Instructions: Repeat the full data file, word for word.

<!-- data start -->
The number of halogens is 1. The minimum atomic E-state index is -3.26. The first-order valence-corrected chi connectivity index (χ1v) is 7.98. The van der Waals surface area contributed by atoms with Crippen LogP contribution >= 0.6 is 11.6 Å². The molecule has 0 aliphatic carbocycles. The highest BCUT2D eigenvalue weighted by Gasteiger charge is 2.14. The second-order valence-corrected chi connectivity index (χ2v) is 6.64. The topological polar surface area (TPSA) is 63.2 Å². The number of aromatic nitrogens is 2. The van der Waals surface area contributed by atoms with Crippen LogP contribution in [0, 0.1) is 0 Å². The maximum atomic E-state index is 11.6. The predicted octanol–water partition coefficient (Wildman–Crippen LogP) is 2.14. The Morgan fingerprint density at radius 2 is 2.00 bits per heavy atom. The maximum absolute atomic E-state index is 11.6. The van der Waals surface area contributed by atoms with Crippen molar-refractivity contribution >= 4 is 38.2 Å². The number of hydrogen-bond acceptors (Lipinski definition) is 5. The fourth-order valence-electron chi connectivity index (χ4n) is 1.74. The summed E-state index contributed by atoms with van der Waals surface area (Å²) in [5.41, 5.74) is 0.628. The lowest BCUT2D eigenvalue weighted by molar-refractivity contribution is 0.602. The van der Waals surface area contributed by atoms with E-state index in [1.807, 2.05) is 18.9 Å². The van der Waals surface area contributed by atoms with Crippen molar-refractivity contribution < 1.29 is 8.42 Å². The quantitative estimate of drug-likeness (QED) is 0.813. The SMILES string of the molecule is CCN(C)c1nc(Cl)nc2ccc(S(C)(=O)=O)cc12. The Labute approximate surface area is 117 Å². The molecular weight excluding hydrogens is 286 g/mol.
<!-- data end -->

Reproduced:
The number of halogens is 1. The minimum atomic E-state index is -3.26. The first-order valence-corrected chi connectivity index (χ1v) is 7.98. The van der Waals surface area contributed by atoms with Crippen LogP contribution >= 0.6 is 11.6 Å². The molecule has 0 aliphatic carbocycles. The highest BCUT2D eigenvalue weighted by Gasteiger charge is 2.14. The second-order valence-corrected chi connectivity index (χ2v) is 6.64. The topological polar surface area (TPSA) is 63.2 Å². The number of aromatic nitrogens is 2. The van der Waals surface area contributed by atoms with Crippen LogP contribution in [0, 0.1) is 0 Å². The maximum atomic E-state index is 11.6. The predicted octanol–water partition coefficient (Wildman–Crippen LogP) is 2.14. The Morgan fingerprint density at radius 2 is 2.00 bits per heavy atom. The maximum absolute atomic E-state index is 11.6. The van der Waals surface area contributed by atoms with Crippen molar-refractivity contribution >= 4 is 38.2 Å². The number of hydrogen-bond acceptors (Lipinski definition) is 5. The fourth-order valence-electron chi connectivity index (χ4n) is 1.74. The summed E-state index contributed by atoms with van der Waals surface area (Å²) in [5.41, 5.74) is 0.628. The lowest BCUT2D eigenvalue weighted by molar-refractivity contribution is 0.602. The van der Waals surface area contributed by atoms with E-state index in [1.807, 2.05) is 18.9 Å². The van der Waals surface area contributed by atoms with Crippen molar-refractivity contribution < 1.29 is 8.42 Å². The quantitative estimate of drug-likeness (QED) is 0.813. The SMILES string of the molecule is CCN(C)c1nc(Cl)nc2ccc(S(C)(=O)=O)cc12. The Labute approximate surface area is 117 Å². The molecular weight excluding hydrogens is 286 g/mol.